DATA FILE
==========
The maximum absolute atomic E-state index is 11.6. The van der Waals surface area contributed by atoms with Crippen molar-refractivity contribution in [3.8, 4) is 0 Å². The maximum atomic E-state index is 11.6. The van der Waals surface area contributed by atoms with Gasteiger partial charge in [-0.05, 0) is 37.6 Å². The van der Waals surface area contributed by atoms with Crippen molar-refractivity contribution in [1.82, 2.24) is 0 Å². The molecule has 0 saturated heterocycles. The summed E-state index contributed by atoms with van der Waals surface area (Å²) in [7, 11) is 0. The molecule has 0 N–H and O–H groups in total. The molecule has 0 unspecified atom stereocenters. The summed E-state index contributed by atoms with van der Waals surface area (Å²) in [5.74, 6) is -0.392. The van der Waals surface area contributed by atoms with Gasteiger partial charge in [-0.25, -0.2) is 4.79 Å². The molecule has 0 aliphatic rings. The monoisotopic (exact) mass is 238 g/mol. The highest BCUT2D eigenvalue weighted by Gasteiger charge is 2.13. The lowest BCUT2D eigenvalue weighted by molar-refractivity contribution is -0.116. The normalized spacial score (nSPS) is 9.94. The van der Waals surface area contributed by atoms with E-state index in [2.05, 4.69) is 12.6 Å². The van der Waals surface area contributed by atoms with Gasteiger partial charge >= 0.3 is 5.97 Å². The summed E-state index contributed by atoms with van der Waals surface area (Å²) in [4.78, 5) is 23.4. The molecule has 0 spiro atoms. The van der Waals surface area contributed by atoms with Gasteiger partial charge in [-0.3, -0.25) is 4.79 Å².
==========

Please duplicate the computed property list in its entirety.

The maximum absolute atomic E-state index is 11.6. The van der Waals surface area contributed by atoms with Crippen molar-refractivity contribution in [3.8, 4) is 0 Å². The maximum atomic E-state index is 11.6. The van der Waals surface area contributed by atoms with Gasteiger partial charge in [-0.05, 0) is 37.6 Å². The van der Waals surface area contributed by atoms with Crippen molar-refractivity contribution in [1.82, 2.24) is 0 Å². The molecule has 0 saturated heterocycles. The summed E-state index contributed by atoms with van der Waals surface area (Å²) in [7, 11) is 0. The molecule has 0 N–H and O–H groups in total. The molecule has 0 unspecified atom stereocenters. The summed E-state index contributed by atoms with van der Waals surface area (Å²) in [5.74, 6) is -0.392. The van der Waals surface area contributed by atoms with Gasteiger partial charge in [-0.25, -0.2) is 4.79 Å². The molecule has 0 aliphatic rings. The monoisotopic (exact) mass is 238 g/mol. The highest BCUT2D eigenvalue weighted by Gasteiger charge is 2.13. The lowest BCUT2D eigenvalue weighted by molar-refractivity contribution is -0.116. The normalized spacial score (nSPS) is 9.94. The van der Waals surface area contributed by atoms with E-state index in [2.05, 4.69) is 12.6 Å². The van der Waals surface area contributed by atoms with Gasteiger partial charge >= 0.3 is 5.97 Å². The summed E-state index contributed by atoms with van der Waals surface area (Å²) in [4.78, 5) is 23.4. The molecule has 0 spiro atoms. The van der Waals surface area contributed by atoms with Gasteiger partial charge in [-0.3, -0.25) is 4.79 Å².